TUE7.3: Rights-Based Approaches and the Human Factor in Disaster Risk Reduction
Tuesday, 26/Aug/2014:
5:00pm - 6:00pm

Session Chair: Helen Teresa SULLIVAN, Rider University
Session Chair: Magnus HAGELSTEEN, Lund University
Location: Sertig

Session Abstract

Session Chair(s) Summary:

  • Research: More research needs to investigate human behaviours at times of disaster. It is encouraged that this research is based on empirical data, which utilizes the scientific approach in seeking answers.
  • Education & Training: Advocate for Human Rights into DRR, climate change adaptation and resilience strategies. Education of populations results in a strengthening of human behaviour at times of crisis. If the population know what to expect they often act in a reasonable manner.  A stereotype of looting and violence following a crisis does not have to occur if the population is informed. This has been show to be the case in Switzerland and may be able to scale to larger countries facing a crisis or disaster. If populations are educated and trained in disaster mitigation and risk reduction behaviours at the time of crisis a more even handed, non-violent and altruistic will result.
  • People have to learn what works and what doesn't. An increased awareness and understanding how actions and activities in pre- and post-disaster situations may have unforeseen consequences, some ill. Our actions and activities will have an impact on the society, both short and long term perspective, from social, technological, political, legal, economic, environmental perspective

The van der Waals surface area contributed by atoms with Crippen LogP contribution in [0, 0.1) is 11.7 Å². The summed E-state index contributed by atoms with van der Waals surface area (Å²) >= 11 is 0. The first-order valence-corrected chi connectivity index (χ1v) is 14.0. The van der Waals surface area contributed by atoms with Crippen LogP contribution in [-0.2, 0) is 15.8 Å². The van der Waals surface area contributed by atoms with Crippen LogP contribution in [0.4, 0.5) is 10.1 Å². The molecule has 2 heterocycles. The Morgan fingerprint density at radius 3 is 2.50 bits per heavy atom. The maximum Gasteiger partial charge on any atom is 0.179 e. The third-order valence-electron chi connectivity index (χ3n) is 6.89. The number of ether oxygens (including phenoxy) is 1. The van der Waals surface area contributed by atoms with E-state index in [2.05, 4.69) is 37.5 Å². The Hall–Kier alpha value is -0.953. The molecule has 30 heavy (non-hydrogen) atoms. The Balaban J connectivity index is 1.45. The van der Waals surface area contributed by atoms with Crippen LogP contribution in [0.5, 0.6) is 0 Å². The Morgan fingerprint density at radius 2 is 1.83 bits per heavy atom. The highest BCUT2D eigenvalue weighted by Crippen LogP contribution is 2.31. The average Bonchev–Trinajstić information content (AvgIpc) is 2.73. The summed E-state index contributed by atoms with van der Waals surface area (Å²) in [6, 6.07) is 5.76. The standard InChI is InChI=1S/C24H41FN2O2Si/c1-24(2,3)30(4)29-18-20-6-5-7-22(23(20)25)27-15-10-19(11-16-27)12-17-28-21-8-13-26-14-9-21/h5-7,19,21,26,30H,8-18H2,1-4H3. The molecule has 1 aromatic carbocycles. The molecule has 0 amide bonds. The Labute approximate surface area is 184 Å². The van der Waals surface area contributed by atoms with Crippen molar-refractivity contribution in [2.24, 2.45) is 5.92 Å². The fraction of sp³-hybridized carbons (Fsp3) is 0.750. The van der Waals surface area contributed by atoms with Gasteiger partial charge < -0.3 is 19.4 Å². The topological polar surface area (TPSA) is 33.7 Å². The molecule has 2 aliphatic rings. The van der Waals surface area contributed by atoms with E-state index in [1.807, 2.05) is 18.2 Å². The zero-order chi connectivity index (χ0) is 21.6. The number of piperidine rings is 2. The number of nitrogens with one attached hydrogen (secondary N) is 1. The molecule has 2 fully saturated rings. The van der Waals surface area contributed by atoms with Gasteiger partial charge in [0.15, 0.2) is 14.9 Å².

• Implementation & Practice:  Incorporate human right into HFA2 (post 2015 framework), human rights can enhance individuals' resilience to face disasters caused by natural hazards. Better housing with better building codes
  • Policy: A Human Rights approach must be stressed for incorporation into countries, possibly through treaties. Some flexibility of portions of these treaties must be allowed at times of crisis. Human Rights based approach must also be incorporated into different  types of international frameworks and policies.  
  • Governments need to uphold Human Rights needs especially for vulnerable populations who often experience the worst outcomes.
  • Policy changes must be encouraged to prevent ill-conceived plans from being enacted, which often result in negative outcomes. Informed policy development where outcomes focus on maintaining a resilient society. Aid and recovery plans should not disrupt or displace the normal functioning and livelihood of the affected population.
  • Rights for humanitarian assistance should be supported in all countries. Some countries have no consideration for the rights of vulnerable groups, including those with disabilities, women, the elderly, children, migrants, and displaced populations.
  • Policy related to climate change and variation must consider the impact on vulnerable groups, as those are typical
  • At the community level focus on strategies that work and that do increase vulnerability.

Ensure that policy on technology use in disaster response ensures that privacy rights are respected, in particular with reference to camera usage.


Forgotten beacons: Restoring human rights in the risk reduction, resilience & adaptation agendas

Sarah Elizabeth HENLY-SHEPARD

Disaster Resilience, L.L.C., United States of America